“Still—if you had a server farm, you could do it in like three years.”– My husband
I’ve implemented my formulation for plan recognition from complex observations, and written some more of the paper. Next up is evaluating it, and revising the paper. As the plan is now, I’ve got a lot of settings to vary over, which results in a combinatorial explosion.
Also, Matt and I got our living situation figured out for the school year, and it’s pet friendly! So now I have an excuse to make Shadow the featured picture.
- Drafted introduction, kind of. It needs work.
- Got feedback on the formal definitions.
- Implemented my parser atop the Ramirez. Now I can generate PDDL with observation actions in the correct ordering, mutexes, and even with 0-cost fluent observations!
Apartment Hunting: Matt and I got an apartment lined up for the school year. I hate making phone calls.
- Work on introduction section more
- Reorder the formal definitions for better flow, and integrate informal english explanations.
- Document my code, add readme, etc.
- Code for translating a partially observed observation like
(pickup A ?)to an option group of all possibilities like (
|(pickup A A),(pickup A B),...,(pickup A Z)|).
- Begin evaluation phase
- Trim the plan below
- Obtain a plan tracer to calculate the intermediate states between actions in a plan.
- Or write it, if I can’t find it. :/
- Prototype code to obscure a plan trace, as in the below plan
- Prototype code to sample random fixed orderings of a complex observation group
So my ‘complex’ observations differ from normal observations in a few ways:
- Observation of both actions and states (as opposed to just actions)
- Observations can be ordered, but order might not be known for some
- Partial observations are possible, and expressed as a set of possible observations
I want to highlight these features in my evaluation. The way previous work has evaluated itself is by generating a bunch of optimal plans from some standard domains, removing a percentage of the plan steps, and using what remains as observations. The plan recognizer tried to guess the correct goal, given those observations.
Below is my initial plan for evaluation, which I’m sure will get revised. Still, it’s useful to write it all out and do the math.
We will have three modes for observations: actions only (A), mixed actions and fluents (A+F), and fluents only (F). Previous work cannot work with fluent observation, so we exclude fluent observations when evaluating it on A+F, and do not evaluate it on F. Observations for A+F and F are generated from a plan trace (actions and their intermediate states).
Within these three modes, we will obscure optimal plans / plan traces, varying over the following settings:
- Percentage of observations seen (100% / 50% / 10%)
- Percentage of observations of unknown order (chosen randomly, such that each unordered observation is in a group of at least 3) (100% / 50% / 0%)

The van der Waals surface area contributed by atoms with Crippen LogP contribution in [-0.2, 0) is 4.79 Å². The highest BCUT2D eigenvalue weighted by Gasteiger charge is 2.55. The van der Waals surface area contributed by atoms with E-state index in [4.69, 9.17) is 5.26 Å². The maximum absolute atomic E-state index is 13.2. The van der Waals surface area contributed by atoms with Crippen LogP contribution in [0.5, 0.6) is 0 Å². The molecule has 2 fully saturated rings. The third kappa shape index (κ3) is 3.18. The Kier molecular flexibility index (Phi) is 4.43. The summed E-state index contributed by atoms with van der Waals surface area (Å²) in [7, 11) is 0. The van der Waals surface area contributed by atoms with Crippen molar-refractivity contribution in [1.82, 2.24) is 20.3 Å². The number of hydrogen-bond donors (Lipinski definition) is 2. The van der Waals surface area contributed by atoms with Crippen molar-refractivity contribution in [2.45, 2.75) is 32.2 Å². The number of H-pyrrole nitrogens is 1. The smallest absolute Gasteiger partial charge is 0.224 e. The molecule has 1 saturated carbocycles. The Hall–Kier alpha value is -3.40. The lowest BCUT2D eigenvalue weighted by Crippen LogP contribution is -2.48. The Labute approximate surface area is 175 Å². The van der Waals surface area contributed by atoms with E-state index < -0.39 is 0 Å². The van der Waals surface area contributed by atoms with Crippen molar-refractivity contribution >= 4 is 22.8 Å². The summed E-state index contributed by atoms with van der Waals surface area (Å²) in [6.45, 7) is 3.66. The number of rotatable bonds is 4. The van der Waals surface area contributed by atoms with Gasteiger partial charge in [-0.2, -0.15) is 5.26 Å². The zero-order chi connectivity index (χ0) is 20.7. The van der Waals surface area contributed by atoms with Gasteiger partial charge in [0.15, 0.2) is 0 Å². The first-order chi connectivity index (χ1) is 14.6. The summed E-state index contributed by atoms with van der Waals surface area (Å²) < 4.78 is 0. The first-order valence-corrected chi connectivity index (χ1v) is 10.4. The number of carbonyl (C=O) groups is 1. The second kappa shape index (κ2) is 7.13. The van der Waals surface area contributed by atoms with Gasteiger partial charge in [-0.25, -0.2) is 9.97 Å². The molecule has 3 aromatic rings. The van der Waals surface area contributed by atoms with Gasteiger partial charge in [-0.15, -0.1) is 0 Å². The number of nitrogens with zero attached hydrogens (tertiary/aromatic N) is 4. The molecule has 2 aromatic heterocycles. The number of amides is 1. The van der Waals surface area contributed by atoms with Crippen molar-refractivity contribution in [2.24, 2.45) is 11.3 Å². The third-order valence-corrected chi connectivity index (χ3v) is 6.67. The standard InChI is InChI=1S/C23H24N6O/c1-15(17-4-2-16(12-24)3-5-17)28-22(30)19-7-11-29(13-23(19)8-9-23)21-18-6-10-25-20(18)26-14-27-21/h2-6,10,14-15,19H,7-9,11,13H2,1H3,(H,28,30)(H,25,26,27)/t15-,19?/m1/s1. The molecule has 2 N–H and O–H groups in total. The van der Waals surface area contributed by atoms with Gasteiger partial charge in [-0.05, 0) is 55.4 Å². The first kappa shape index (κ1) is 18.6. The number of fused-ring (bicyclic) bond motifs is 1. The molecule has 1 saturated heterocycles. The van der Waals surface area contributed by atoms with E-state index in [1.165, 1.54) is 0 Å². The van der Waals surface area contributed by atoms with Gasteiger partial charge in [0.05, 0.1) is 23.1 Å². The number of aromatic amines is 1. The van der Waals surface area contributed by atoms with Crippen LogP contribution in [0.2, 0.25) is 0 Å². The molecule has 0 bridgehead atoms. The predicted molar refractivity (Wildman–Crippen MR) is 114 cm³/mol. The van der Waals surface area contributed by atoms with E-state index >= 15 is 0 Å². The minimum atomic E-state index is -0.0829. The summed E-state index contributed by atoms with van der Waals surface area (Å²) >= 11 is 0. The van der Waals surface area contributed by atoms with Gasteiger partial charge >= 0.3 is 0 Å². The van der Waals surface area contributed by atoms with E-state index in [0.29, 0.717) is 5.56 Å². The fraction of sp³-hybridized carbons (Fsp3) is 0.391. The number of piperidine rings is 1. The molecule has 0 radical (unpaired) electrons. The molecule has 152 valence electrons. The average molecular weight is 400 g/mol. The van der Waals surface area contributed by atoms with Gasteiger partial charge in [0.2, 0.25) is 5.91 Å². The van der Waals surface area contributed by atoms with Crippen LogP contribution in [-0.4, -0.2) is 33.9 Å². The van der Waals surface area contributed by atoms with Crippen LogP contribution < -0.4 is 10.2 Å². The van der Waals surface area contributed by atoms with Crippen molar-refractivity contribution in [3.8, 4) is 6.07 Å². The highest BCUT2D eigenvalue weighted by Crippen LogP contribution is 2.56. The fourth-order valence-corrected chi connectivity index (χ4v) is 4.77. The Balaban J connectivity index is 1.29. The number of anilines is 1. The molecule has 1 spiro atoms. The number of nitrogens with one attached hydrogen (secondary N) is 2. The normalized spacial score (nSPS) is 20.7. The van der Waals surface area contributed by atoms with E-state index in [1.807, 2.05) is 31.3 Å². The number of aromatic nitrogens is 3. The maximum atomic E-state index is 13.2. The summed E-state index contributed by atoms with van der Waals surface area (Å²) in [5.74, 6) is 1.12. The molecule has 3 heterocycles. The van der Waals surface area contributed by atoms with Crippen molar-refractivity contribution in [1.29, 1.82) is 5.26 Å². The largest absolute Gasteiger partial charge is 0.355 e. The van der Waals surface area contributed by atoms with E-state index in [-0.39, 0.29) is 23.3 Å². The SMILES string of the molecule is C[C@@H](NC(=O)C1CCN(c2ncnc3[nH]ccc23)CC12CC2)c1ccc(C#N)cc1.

- We evaluate previous work by its average performance, if a random ordering is fixed for unordered observations.
- Percentage of ‘obscured’ observations (observations missing one parameter, expressed as an option group) (50% / 25% / 0%)
- We evaluate previous work by both its average performance if a random option is chosen, and by its performance if obscured actions are omitted.
- This applies to both fluent observations and action observations. If an observation has no parameters, another observation is chosen.
- Fluent visibility (Percentage of fluents included in a fluent observation. Includes ‘not’ values for missing fluents) (100% / 50% / 10%)
- Not a variable for the A mode.
A setting of (100% / 0% / 0% / 100%) results in no obscuration, while a setting of (10% / 100% / 100% / 10% ) obscures a plan to a small subset of completely unordered and highly obscured observations.
We will generate optimal plans for X goals in each domain, and for each setting above, obscure each optimal plan Y times to create X*Y observation-goal pairings. We run both our goal recognizer and the Ramirez goal recognizer on each obscured observation set, paired with G goal hypotheses. If a setting involves unordered or obscure observations, we run the Ramirez recognizer several times to compute average performance, as specified above. We report performance as time to compute, how often the correct goal was indicated and average fraction the correct goal took of all goals indicated correct.
This is a lot of settings, and I dearly hope my advisor helps me trim it down. I went and did the math and, well…
The Ramirez recognizer is not run for mode F. Mode A has only 27 settings, while the other modes have 81 settings. The Ramirez recognizer must actually be run R times for 12 of A‘s settings and 36 of A+F‘s settings, using random samplings. In total:
A = 2 recognizers * (12 settings * R samples + 15 settings) * X goals * Y obscurations * G hypotheses * 2 plan runs per hypothesis = 4*X*Y*G(12*R + 15) runs
A+F = 2 recognizers * (36 settings * R samples + 45 settings) * X goals * Y obscurations * D hypotheses * 2 plan runs per hypothesis = 4*X*Y*G*(36*R + 15) runs
A+F = 1 recognizer * 81 settings * X goals * Y obscurations * G hypotheses * 2 plan runs per hypothesis = 162*X*Y*G runs
Previous work has set X around 15, Y around 13, and G depends on the domain but is around 15 as well. R we’ll set at 150, for an okay-ish random sampling. Subbing in those values, that’s around 85064850 plan runs per domain. Time per run varies a lot by domain, but we’ll say it’s around 1000 seconds. 85,064,850,000 seconds = 1,417,747,500 minutes = 23,629,125 hours = 984,547 days.
So I’m gonna need to trim something. But still, it’s good practice to write it all out.